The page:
# General Method for Extending Discrete Global Grid Systems to Three Dimensions

^{*}

## Abstract

**:**

## 1. Introduction

## 2. Related Work

## 3. DGGS Overview

#### 3.1. Initial Discretization

#### 3.2. Refinement

#### 3.3. Projection and Inverse Projection

#### 3.4. Indexing Scheme

## 4. Prismatoid Grid Generation and Refinement

#### 4.1. Initial 3D Discretization

#### 4.2. Regular Prismatoid Refinement

#### 4.3. Semiregular Prismatoid Refinement

#### 4.4. Other Surface Refinement Factors

#### 4.5. Cell Aspect Ratio

## 5. Encoding and Decoding for 3D DGGS

#### 5.1. Radial Mapping

#### 5.2. Layer Parameterization

## 6. Indexing Operations

## 7. Results and Evaluation

#### 7.1. Aircraft and Satellite Paths

#### 7.2. Urban Planning

#### 7.3. Atmospheric Properties

#### 7.4. Discussion

## 8. Conclusions and Future Work

## Author Contributions

## Funding

## Acknowledgments

## Conflicts of Interest

## Abbreviations

GIS | Geographic Information System |

DGGS | Discrete Global Grid System |

3D DGGS | Three-dimensional Discrete Global Grid System |

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**Figure 1.**Overview of how the input Discrete Global Grid System (DGGS) is used to define the geometry of the three-dimensional (3D) DGGS. The faces of the initial polyhedron of the input DGGS are first extruded to create the prismatoid base cells of the 3D DGGS. For refinement, the bases of these prismatoid cells are refined using the same refinement scheme as the input DGGS and combined with a radial refinement. A semiregular refinement is suggested; however, regular refinement is also possible. A more detailed description of these processes is provided in Section 4.

**Figure 2.**The process of encoding (left) and decoding (right) with a DGGS. Encoding: features are projected from the Earth domain to the polyhedral domain of the grid; the set of planar cells associated with the feature are obtained—each of which has a unique index. Decoding: a set of cell indices corresponds to cell geometry on the polyhedral grid; cells in the polyhedral domain are inverse projected back to the Earth domain. The process for a 3D DGGS is similar, except features and cells have associated altitude(s).

**Figure 3.**The radius of a polyhedron is defined as the radius of its circumscribing sphere. In this figure, all points on a solid line of a given colour have the same radius as they all have the same circumscribing sphere (i.e., lie on the same polyhedron). The corresponding spheres are shown in the same colours but with a dashed line.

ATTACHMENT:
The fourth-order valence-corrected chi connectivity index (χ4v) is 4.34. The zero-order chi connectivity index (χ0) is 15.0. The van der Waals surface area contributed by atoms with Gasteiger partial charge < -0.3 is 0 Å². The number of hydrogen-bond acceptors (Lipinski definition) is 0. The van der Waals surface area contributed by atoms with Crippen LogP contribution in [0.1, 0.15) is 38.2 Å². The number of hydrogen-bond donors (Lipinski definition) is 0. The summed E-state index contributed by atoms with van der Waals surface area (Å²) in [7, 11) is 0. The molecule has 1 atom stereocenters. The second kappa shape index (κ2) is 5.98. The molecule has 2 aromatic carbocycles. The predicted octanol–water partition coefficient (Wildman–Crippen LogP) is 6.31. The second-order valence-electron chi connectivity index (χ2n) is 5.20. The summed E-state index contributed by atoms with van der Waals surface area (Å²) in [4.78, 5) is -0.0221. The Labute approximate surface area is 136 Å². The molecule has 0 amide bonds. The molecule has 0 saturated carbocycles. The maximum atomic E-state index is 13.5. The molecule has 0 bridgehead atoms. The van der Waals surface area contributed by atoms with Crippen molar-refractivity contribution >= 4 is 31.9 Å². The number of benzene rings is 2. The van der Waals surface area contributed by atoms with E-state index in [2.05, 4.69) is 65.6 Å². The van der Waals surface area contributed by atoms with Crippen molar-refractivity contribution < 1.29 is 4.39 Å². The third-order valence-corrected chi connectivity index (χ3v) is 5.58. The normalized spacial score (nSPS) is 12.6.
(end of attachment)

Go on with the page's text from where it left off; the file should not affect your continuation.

**Figure 5.**Semiregular prismatoid refinement as applied to a single pyramid cell (

**a**) once and (

**b**) twice. In (

**b**), the number of times the surface refinement has been applied (${k}_{s}$) is shown for each layer; see how the radial refinements of central layers separate regions of the grid with different values of ${k}_{s}$.

**Figure 6.**Three levels of successive applications of regular (top) and semiregular (bottom) prismatoid refinement. Only the side of a single pyramid starting cell is shown to highlight the behaviour of the two schemes at different radii. Note how cells degenerate towards the centre with regular refinement, whereas this issue is not present in the semiregular scheme.

**Figure 7.**Semiregular prismatoid refinement applied to a hexagonal base cell using a 1:3 surface refinement scheme (

**a**) once and (

**c**) twice; (

**b**) is the same image as (

**c**), but with the surface cells of the previous refinement level shown for reference. Note that in the second level of refinement, normal layers have two radial refinements as opposed to one.

**Figure 8.**A demonstration of how refinement can be modified to affect the aspect ratio of cells. All figures show a starting pyramid cell from a grid with 200 cells in its initial discretization. Central layer with five extra radial splits (a = 3 to get x = 5) at (

**a**) one level of refinement and (

**b**) three levels. Central layer with two applications of the surface refinement scheme (a = 1/8 to get w = 2) at (